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Bond Teamspirit opinion synopsis

Bond Teamspirit opinion synopsis

Should the HR industry be regulated?

HR departments throughout various industries play an important role in keeping businesses on track in meeting regulatory bodies’ needs. Through ensuring compliance to industry-specific guidelines, keeping the paper trail updated and even guaranteeing adherence to necessary legislation, HR helps businesses avoid the penalties and fines that can easily damage or even destroy organisations.

But what about the HR department itself? There are various organisations that the HR team can go to for advice and guidance – most notably the CIPD or ACAS – but who can businesses turn to who can actively regulate the HR department?

Other than government legislation, to whom or what is the HR department accountable on a day to day basis?

The short answer is no one. There is currently no regulatory body responsible for ensuring the HR industry meets changes in legislation and who can actively audit a department to certify their adherence.

With no one to monitor them, it appears that HR departments are regulating themselves and only realising that there is an issue with compliance when it is too late – such as when faced with a court summons which requires the appropriate paperwork.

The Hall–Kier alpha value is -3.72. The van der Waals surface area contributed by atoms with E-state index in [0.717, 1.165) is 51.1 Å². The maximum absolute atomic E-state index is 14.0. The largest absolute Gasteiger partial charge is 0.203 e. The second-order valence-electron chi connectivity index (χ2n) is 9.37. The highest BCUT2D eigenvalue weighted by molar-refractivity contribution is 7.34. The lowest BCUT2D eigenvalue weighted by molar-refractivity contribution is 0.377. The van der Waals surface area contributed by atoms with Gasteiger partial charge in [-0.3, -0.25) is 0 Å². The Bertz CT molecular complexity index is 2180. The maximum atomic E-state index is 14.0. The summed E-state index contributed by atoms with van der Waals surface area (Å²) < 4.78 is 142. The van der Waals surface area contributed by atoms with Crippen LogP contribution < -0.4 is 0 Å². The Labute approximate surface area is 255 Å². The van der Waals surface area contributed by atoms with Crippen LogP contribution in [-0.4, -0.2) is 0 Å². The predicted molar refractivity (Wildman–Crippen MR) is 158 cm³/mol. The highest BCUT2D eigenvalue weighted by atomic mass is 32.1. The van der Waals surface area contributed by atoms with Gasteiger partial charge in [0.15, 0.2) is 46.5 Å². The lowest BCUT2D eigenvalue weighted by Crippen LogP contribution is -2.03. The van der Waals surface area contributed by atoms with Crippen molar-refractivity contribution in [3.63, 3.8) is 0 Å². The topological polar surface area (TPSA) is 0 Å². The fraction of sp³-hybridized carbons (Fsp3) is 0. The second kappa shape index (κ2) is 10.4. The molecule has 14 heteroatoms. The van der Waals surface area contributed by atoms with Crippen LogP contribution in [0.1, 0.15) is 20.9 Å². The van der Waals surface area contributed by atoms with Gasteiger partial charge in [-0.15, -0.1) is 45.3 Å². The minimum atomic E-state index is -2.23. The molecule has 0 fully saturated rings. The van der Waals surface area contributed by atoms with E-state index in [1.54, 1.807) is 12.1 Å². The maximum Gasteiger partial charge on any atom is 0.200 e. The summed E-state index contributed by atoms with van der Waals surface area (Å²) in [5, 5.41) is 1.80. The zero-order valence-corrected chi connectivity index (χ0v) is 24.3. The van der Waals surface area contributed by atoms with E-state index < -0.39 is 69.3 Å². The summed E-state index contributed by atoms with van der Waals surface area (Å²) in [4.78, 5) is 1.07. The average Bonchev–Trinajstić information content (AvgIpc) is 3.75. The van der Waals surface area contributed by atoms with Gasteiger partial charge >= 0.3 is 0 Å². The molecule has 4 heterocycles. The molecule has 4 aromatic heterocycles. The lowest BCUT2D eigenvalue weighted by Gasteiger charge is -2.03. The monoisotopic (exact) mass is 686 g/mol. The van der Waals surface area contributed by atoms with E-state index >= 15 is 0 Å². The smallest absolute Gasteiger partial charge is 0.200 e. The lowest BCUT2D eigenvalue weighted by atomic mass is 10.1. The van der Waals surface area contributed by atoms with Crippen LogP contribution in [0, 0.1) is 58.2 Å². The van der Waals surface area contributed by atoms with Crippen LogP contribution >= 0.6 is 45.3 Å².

But whose responsibility is it to take on such a role? If the CIPD or ACAS eventually establish themselves, would it be their responsibility to regulate the HR industry? Although the CIPD is the largest HR and development professional body, it is not government funded. And while ACAS is government funded, its role is one of conflict management between employers and employees.

Surely with this in mind, the task of regulating the HR department in the interim falls upon the HR Director. But in order to regulate oneself, workflows, processes and internal rules need to be put in place, and managed with no chance of avoidance or misunderstanding, wilful or otherwise. In short, HR departments need to consider the tools and processes required in order to regulate themselves.

Roger Moore, General Manager at Bond Teamspirit, therefore argues that in order for the HR industry to avoid the risk of disorder in the case of employment disputes and even legal action, the industry needs two things – a solid regulatory body with real powers to ensure compliance and, in the meantime, also a greater internal emphasis on adopting and promoting robust HR processes.


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